The alarming thing that I found was that the findings that I had in the pre reform era were the same findings that I found in the post reform era. Now, that doesn't mean that FSA did not make reforms. FSA indeed implemented reforms, and these reforms were directed towards increasing the objectivity of their loan decision making process so that everything will be transparent. They will have all these models, loan application assessment models. There will be formulas. And so you just get the borrower information. You input that into the models, and that will be the basis of the loan approval or rejection decision.

It turned out that minority farmers would still not fare well in these objective models. So that leads us to a more important conclusion that because of these farmer's inherent financial conditions, which would be their smaller farms, less profitable farms, businesses with liquidity and solvency problems, then they would naturally score lower in those models. So that calls everyone's attention to the fact that addressing the bias in lending decisions is only the tip of the iceberg. It's only a small part of the problem. There's an even larger problem for minority and women farmers, which is to really help them, to really provide support beyond loans, so that their businesses will thrive and will become viable, sustainable, and competitive with all the other businesses in the industry.

13:28 - 13:46

Kaitlyn Kiernan: And it's a self-perpetuating cycle where generations of not being able to get loans made it so that years later they're not deemed credit worthy because they didn't have the loans from generations past to grow and build their business. So it compounds and is self-fulfilling in a way.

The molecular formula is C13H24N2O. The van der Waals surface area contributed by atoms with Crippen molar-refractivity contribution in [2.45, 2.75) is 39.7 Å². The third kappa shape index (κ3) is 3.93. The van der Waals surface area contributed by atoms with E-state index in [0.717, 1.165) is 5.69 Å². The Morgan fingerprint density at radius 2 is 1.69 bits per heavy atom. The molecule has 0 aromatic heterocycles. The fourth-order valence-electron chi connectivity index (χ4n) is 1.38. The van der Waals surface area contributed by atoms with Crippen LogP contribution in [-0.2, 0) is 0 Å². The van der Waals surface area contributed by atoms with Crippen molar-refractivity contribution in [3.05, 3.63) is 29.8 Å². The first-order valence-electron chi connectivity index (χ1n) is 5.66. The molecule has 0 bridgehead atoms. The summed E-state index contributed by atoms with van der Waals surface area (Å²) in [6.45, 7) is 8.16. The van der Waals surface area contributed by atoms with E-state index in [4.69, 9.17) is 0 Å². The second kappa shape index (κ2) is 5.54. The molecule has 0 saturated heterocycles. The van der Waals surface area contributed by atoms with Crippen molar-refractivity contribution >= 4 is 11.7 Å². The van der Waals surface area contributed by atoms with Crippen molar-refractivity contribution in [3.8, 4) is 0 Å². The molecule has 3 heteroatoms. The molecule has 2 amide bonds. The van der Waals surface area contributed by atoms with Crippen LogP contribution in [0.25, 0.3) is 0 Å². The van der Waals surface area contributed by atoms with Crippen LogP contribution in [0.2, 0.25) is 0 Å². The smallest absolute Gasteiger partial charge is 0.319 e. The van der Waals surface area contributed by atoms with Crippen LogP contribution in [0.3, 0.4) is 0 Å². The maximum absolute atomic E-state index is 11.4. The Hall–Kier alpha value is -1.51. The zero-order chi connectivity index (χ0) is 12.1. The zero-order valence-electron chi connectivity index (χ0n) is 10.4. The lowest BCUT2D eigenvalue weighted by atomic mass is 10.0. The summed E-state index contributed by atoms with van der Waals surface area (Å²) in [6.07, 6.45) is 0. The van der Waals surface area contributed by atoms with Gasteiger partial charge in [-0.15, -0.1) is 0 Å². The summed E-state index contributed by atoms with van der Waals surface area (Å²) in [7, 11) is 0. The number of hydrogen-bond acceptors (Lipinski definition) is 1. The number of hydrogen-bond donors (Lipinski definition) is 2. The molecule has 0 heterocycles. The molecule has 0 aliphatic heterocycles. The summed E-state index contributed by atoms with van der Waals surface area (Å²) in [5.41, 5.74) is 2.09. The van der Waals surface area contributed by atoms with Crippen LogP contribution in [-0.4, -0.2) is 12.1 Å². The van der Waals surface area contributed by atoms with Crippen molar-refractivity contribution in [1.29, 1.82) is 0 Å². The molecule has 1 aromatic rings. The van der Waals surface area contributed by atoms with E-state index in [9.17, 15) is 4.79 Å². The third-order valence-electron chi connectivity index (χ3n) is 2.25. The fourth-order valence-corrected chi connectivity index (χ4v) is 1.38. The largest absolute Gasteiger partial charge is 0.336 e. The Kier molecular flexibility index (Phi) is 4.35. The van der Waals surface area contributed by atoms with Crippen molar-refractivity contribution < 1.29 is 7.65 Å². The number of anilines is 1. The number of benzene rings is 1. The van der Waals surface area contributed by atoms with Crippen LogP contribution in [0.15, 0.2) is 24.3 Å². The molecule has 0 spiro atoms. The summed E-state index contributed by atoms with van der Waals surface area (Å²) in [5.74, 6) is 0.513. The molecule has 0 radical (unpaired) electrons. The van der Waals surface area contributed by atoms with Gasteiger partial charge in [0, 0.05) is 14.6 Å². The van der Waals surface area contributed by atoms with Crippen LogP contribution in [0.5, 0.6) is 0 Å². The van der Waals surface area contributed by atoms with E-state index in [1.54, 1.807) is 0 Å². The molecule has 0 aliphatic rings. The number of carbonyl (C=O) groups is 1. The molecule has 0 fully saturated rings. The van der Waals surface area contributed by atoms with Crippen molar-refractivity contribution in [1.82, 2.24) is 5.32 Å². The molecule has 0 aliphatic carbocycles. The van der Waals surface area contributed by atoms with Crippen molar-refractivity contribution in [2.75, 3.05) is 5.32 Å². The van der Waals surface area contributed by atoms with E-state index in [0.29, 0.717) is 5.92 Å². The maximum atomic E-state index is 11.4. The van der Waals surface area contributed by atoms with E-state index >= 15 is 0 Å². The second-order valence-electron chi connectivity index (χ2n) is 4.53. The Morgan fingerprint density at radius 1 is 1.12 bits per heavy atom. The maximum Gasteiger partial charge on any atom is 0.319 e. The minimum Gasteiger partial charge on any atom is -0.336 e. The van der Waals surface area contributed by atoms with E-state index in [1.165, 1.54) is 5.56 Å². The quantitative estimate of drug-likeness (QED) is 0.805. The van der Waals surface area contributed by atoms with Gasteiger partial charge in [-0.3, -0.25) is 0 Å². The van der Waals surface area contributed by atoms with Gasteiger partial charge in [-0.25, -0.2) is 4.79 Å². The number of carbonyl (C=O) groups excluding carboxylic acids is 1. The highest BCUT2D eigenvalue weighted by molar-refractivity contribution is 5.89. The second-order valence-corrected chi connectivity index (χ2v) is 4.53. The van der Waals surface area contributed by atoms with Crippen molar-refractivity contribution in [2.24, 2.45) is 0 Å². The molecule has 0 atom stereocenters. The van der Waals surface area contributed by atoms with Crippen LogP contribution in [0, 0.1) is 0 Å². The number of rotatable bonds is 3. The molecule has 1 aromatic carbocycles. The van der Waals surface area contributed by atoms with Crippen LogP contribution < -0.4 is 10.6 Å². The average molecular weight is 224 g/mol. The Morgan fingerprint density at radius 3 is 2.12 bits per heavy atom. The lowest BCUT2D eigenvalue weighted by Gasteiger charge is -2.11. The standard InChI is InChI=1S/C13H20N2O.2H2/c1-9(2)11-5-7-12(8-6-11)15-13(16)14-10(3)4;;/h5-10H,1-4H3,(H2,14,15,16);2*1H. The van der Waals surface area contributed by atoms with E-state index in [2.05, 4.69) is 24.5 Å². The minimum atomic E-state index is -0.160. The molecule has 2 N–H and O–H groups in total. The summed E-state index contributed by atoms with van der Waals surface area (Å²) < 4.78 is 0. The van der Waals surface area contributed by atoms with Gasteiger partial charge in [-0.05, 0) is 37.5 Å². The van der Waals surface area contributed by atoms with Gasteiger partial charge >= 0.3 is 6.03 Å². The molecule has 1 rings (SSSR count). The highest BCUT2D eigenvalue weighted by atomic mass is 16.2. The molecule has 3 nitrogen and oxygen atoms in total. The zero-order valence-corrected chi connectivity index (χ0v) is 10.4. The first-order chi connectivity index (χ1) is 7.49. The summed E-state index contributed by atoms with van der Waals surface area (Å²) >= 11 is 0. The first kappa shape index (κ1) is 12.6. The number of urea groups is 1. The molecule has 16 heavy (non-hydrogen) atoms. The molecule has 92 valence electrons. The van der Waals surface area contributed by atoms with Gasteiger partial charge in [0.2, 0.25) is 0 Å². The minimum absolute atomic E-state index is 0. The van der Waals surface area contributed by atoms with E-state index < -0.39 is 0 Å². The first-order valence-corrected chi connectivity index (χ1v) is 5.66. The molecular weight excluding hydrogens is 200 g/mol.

13:46 - 13:50

Cesar Escalante: There needs to be a lot of support, and lending is just one area.

13:52 - 14:10

Kaitlyn Kiernan: You did a lot of research into the bias in the initial approval and rejection process, but then you followed that up. And more recently you've also been looking at bias after the approval process in terms of the actual loan packaging terms. So what did you find there?

14:11 - 16:52

Cesar Escalante: So I moved forward and said, what if minority and women farmers successfully get their loans approved? What happens? So I looked at the combination of loan terms, which would be a combination of the loan amount that was given to them eventually, the interest rate, and the maturity or how long the repayment period should be. Ideally, if you want to help a business, the favorable combination, setting aside the loan amount, because that loan amount will be different for each borrower, the ideal combination is you want this business to grow and to help this business would be lower interest rate and longer repayment. So I worked on trying to figure out whether, again, race and gender would factor into this decision, and I pushed that further by looking at combinations of labels, double minority labels.